Loveland's Independent News Source
McWhinney To Address "Failed"
I-25/Highway 34 Interchange
Loveland - June 21, 2015

CDOT (Colorado Department of Transportation) is threatening to declare the I-25 / Highway 34
interchange in east Loveland a "failed" intersection if the proposed shopping center McWhinney
hopes to build (
previously centered on Bass Pro Shops) and the 2534 Johnstown Scheer
development, just across the street, are both completed.

CDOT predicts the southbound I-25 traffic exiting onto Highway 34 will back-up beyond the off-ramp
thus causing an immediate traffic safety issue on I-25.  Traffic experts say the vehicles travelling east
on Highway 34 towards Greeley from Loveland are getting bottle necked already at the narrow
overpass complicated by the traffic signal at Highway 34 and Centerra Parkway.

CDOT proposes
"Preferred Alternative #7" which allows eastbound traffic on Highway 34 to
"fly-over" Centerra Parkway thus eliminating the three turn lanes on Highway 34 pushing traffic
onto Centerra Parkway instead of forward on Highway 34 towards Greeley.   McWhinney is
concerned this will have a detrimental impact on the property they control east of I-25 in Loveland
depending on the access from I-25 into Centerra Parkway.  One proposal would force vehicles to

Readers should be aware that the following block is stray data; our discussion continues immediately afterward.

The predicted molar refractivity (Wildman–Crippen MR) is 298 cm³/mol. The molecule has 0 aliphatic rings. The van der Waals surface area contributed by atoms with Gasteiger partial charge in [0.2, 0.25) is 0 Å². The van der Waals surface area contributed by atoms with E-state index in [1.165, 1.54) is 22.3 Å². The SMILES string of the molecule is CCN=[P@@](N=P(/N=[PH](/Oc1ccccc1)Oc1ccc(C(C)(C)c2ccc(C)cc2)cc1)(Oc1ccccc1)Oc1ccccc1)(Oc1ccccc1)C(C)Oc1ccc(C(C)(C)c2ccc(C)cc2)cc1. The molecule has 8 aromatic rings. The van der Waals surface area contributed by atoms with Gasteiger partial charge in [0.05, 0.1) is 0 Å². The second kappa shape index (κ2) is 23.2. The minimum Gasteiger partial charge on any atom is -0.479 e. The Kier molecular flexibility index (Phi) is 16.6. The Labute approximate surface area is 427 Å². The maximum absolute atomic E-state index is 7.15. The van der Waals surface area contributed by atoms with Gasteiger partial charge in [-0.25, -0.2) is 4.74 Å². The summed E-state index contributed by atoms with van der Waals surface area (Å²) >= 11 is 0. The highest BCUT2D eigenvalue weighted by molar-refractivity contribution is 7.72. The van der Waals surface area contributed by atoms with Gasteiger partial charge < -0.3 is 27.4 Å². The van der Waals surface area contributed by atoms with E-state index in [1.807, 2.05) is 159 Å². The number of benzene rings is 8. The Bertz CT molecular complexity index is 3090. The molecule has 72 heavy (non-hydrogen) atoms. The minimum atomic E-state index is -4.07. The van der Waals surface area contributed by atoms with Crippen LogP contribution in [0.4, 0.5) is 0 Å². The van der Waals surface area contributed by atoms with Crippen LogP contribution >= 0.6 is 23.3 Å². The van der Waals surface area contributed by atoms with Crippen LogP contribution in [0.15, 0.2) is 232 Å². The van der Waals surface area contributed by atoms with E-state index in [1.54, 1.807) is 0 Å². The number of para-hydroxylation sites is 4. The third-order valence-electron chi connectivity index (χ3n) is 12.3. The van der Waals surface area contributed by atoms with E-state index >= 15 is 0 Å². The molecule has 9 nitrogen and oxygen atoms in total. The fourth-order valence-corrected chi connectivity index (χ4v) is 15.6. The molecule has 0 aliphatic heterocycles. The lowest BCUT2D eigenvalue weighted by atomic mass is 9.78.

make a u-turn east of Centerra Parkway if they want to access the commercial development by
creating a complete "fly-over" of Centerra parkway by traffic exiting I-25.

Chad McWhinney To Address Traffic Concerns / Initiate Lobby For Public Dollars

Speaking at a forum sponsored by the newly created Northern Colorado Economic Alliance (NCEA),
Chad McWhinney is reportedly going to address CDOT's overall plans for I-25 and the I-25/Highway
34 interchange projected fail specifically.  McWhinney is hoping to pressure Johnstown to contribute
money to the intersection and may try to resurrect the failed regional 1% sales tax for regional
transportation improvements which he invested considerable public funds to create in the past.

According to one regional traffic expert, Chad McWhinney is the single largest contributor to the
area's regional transportation problems.  McWhinney promised Loveland voters in 2004 that if he
could annex property near the I-25/Highway 34 interchange into the city while and diverting 97% of
the property taxes along with 40% of all sales taxes for 25 years into his Centerra Metro Districts that
he could fund the necessary regional transportation improvements the developments would
necessitate.  Those promises were memorialized in the now infamous 2004 Master Financing
Agreement (MFA) between McWhinney and the City of Loveland.

Since 2004, however, McWhinney has successfully chipped away any commitments to fund regional
transportation while still keeping the diverted property and sales taxes to improve properties his
company acquired instead.  (
see 'Council Pulls Last Teeth Out of Tax Agreement 11-2013).  Following
considerable public pressure, Loveland's council didn't allow McWhinney to escape all of the